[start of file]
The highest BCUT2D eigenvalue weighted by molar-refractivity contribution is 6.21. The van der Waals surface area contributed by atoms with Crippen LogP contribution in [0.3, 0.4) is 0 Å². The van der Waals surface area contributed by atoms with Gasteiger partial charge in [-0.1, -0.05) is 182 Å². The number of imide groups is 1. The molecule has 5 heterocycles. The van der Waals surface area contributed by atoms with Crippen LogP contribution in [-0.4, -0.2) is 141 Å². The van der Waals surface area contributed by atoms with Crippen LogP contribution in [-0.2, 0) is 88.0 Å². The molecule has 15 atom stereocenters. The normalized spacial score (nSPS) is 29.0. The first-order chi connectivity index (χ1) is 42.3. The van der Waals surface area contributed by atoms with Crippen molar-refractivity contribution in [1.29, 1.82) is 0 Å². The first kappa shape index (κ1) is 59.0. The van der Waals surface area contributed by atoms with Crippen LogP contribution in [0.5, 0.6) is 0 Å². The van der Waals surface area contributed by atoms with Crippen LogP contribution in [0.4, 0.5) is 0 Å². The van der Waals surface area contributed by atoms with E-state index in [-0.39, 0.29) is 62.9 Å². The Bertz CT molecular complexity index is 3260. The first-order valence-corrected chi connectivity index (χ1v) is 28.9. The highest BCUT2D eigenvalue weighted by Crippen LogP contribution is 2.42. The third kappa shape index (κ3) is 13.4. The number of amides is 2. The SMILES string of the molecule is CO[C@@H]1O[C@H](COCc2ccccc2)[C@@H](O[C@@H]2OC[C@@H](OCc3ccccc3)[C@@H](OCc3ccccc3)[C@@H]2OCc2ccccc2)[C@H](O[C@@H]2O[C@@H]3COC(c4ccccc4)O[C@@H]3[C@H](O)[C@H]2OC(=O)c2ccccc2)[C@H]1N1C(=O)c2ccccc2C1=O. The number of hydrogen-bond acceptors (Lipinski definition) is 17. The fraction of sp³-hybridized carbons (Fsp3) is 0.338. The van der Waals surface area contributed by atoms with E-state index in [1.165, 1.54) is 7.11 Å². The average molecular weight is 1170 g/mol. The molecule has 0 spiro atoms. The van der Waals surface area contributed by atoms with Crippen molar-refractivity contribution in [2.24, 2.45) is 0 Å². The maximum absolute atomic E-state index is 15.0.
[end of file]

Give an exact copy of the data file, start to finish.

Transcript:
The highest BCUT2D eigenvalue weighted by molar-refractivity contribution is 6.21. The van der Waals surface area contributed by atoms with Crippen LogP contribution in [0.3, 0.4) is 0 Å². The van der Waals surface area contributed by atoms with Gasteiger partial charge in [-0.1, -0.05) is 182 Å². The number of imide groups is 1. The molecule has 5 heterocycles. The van der Waals surface area contributed by atoms with Crippen LogP contribution in [-0.4, -0.2) is 141 Å². The van der Waals surface area contributed by atoms with Crippen LogP contribution in [-0.2, 0) is 88.0 Å². The molecule has 15 atom stereocenters. The normalized spacial score (nSPS) is 29.0. The first-order chi connectivity index (χ1) is 42.3. The van der Waals surface area contributed by atoms with Crippen molar-refractivity contribution in [1.29, 1.82) is 0 Å². The first kappa shape index (κ1) is 59.0. The van der Waals surface area contributed by atoms with Crippen LogP contribution in [0.5, 0.6) is 0 Å². The van der Waals surface area contributed by atoms with Crippen LogP contribution in [0.4, 0.5) is 0 Å². The van der Waals surface area contributed by atoms with E-state index in [-0.39, 0.29) is 62.9 Å². The Bertz CT molecular complexity index is 3260. The first-order valence-corrected chi connectivity index (χ1v) is 28.9. The highest BCUT2D eigenvalue weighted by Crippen LogP contribution is 2.42. The third kappa shape index (κ3) is 13.4. The number of amides is 2. The SMILES string of the molecule is CO[C@@H]1O[C@H](COCc2ccccc2)[C@@H](O[C@@H]2OC[C@@H](OCc3ccccc3)[C@@H](OCc3ccccc3)[C@@H]2OCc2ccccc2)[C@H](O[C@@H]2O[C@@H]3COC(c4ccccc4)O[C@@H]3[C@H](O)[C@H]2OC(=O)c2ccccc2)[C@H]1N1C(=O)c2ccccc2C1=O. The number of hydrogen-bond acceptors (Lipinski definition) is 17. The fraction of sp³-hybridized carbons (Fsp3) is 0.338. The van der Waals surface area contributed by atoms with E-state index in [1.165, 1.54) is 7.11 Å². The average molecular weight is 1170 g/mol. The molecule has 0 spiro atoms. The van der Waals surface area contributed by atoms with Crippen molar-refractivity contribution in [2.24, 2.45) is 0 Å². The maximum absolute atomic E-state index is 15.0.